Across the nation, jails and prisons are primarily occupied by individuals experiencing mental health conditions, substance-related issues and housing and employment instability. The deinstitutionalization of mental health asylums in the 1950s and 1960s resulted in American jails and prisons becoming the de facto treatment facilities for the mentally ill. The overrepresentation of individuals with these issues has overwhelmed the criminal justice system for decades, which prompted the federal government and private organizations to fund the Criminal Justice/Mental Health Consensus Project two decades ago. This multisystem collaboration among criminal justice, mental health and policy professions sought several outcomes:
Define the measures that state legislators, law enforcement officials, prosecutors, defense attorneys, judges, corrections administrators, community corrections officials, and victim advocates, mental health advocates, consumers, state mental health directors, and community-based providers agree will improve the response to people with mental illness who are in contact (or at high risk of involvement) with the criminal justice system.
Despite this interagency effort and its resulting 2002 report, the problem persists. The consensus is that jails and prisons are a costly, ineffective intervention that may exacerbate negative social conditions. Available evidence indicates that police-led deflection, which empowers police officers to use their discretion to refer individuals to the appropriate rehabilitative and social service systems instead of arrest, is a less expensive, more effective intervention for nonviolent people whose alleged law violations stem primarily from social service issues. Diversion is also supported by the International Association of Chiefs of Police and is currently in use at approximately 850 sites across the country.
Police leaders attempting to incorporate data-driven strategies and best practices into their departments are likely to encounter pushback from the rank and file because deflection from the criminal justice system tends to be inconsistent with traditional recruitment messaging, training approaches and police practices. Police culture, often characterized by an “us versus them” mentality, skepticism and distrust of outsiders, is difficult, though not impossible, to change. In order for law enforcement officers and agencies to move toward deflection and away from the historic reliance on arrest for law violations stemming from social-service issues, leadership must commit to the new model. For this effort to be successful, the efficacy and value of the approach must be woven into daily police practices; officers have to be trained differently and collaborative partnerships with the appropriate community-based resources need to be established. In addition, deflection can only work to the degree that robust resources are available for diversion in lieu of arrest and incarceration.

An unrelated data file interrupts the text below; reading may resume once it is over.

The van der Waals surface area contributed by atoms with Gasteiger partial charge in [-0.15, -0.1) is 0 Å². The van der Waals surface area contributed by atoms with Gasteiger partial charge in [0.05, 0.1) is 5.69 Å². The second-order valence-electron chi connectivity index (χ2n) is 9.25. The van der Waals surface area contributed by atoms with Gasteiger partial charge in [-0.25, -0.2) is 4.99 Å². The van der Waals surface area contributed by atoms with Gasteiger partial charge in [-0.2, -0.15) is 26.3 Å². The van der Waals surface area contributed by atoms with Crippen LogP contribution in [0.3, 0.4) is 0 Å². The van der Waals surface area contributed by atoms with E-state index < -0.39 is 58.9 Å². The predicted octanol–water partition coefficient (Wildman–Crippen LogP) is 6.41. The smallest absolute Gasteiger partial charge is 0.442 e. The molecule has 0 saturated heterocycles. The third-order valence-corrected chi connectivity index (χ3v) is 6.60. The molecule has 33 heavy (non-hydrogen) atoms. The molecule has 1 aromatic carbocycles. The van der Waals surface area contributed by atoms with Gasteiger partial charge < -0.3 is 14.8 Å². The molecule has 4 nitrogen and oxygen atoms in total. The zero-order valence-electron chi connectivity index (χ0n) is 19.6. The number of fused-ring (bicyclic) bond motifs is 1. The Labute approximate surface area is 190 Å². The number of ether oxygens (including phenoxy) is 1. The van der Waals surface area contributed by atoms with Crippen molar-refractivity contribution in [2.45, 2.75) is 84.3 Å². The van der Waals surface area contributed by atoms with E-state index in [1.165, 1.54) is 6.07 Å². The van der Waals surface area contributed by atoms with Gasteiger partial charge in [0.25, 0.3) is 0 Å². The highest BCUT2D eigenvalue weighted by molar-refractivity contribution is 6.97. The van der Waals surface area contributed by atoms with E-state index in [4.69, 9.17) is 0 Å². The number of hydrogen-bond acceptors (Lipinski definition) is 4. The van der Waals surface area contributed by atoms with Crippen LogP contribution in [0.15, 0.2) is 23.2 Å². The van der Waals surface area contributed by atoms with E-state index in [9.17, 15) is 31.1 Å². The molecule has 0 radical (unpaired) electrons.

In this paper, we present the typical characteristics of police cultures, explain the concept of deflection and articulate how law enforcement leaders can cultivate organizational cultures that support police-led, pre-arrest diversion.
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